The train stops at Woodbridge, Melton, Campsea Ashe for Wickham Market, Saxmundham, Darsham, Halesworth, Brampton (request stop only), Beccles and Oulton Broad South; as if taking an inventory of rustic place names. Large stretches of the line still produce the old-fashioned clickety-clack of the railway track; near Brampton two people stood in a field wave and I wave back imagining they are Jenny Agutter and Sally Thomsett; a child at the table in front bawls, a mother accuses and a whining sibling pleads innocence; it was a game that went wrong. A John Deere tractor tills a massive field, the train passes37448300030_dc11d0db12_o under towering pylons marching two by two from Sizewell nuclear power station whose dome is visible in the distance over the tops of trees; there’s a windmill and wind turbines. This is a wonderful journey on a beautiful, bright autumn day.
Leaving Oulton Broad South the approaches to Lowestoft soon follow; a bleak landscape of seemingly disused dock on one side,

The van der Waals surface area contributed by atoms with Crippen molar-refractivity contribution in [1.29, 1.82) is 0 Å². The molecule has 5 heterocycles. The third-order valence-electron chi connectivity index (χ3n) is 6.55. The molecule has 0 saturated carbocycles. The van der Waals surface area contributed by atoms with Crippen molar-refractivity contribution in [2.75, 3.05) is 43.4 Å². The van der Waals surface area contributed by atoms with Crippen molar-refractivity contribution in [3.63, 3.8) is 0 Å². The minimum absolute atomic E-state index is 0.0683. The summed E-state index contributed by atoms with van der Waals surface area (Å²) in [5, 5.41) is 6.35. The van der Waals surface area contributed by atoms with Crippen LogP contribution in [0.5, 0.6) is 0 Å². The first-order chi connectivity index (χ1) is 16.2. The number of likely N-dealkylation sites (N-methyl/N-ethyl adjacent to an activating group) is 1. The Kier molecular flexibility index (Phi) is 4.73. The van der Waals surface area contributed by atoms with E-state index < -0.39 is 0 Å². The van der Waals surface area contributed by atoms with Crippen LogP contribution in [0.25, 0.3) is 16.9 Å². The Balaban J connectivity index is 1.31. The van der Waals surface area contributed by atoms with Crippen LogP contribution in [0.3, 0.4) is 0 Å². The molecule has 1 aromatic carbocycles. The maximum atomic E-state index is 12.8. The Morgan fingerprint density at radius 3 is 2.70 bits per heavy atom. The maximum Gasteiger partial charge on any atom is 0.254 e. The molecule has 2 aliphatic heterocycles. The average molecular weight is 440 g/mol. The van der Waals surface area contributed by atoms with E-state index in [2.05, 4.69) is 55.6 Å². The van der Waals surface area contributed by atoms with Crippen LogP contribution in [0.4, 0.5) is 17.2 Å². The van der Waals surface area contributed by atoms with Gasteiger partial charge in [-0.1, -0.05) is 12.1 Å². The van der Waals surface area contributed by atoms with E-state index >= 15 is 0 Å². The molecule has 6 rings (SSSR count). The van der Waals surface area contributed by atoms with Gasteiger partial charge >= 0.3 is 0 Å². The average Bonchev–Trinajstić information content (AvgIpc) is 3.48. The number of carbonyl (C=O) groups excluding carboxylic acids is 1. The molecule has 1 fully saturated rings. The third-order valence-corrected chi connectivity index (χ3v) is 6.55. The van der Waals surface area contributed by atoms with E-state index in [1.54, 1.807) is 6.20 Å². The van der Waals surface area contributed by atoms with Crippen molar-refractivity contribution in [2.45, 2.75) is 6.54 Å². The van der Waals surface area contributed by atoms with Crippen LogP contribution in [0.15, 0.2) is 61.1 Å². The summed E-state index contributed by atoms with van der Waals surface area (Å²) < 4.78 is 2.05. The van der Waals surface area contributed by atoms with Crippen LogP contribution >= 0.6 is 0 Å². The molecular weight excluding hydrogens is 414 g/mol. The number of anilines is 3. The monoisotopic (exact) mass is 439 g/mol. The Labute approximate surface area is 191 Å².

a huge Aldi and retail park on the other. Lowestoft station is at the centre of the town, at37656994766_a846c3409e_o the bottom of the High Street. It’s the end of the line and it looks it, a handsome Victorian building that’s too big for the two lines that host the buses on rails that rattle in through wonderful East Anglian landscapes from both Ipswich and Norwich. It’s a town that has undoubtedly seen better days, it expanded in the late nineteenth century on the back of industrial scale fishing, an unsustainable activity like coal mining and as that industry declined so the town lost its raison d’etre. It had other industries such as bus body building (Eastern Coachworks) but with the de-nationalisation of bus travel that closed too.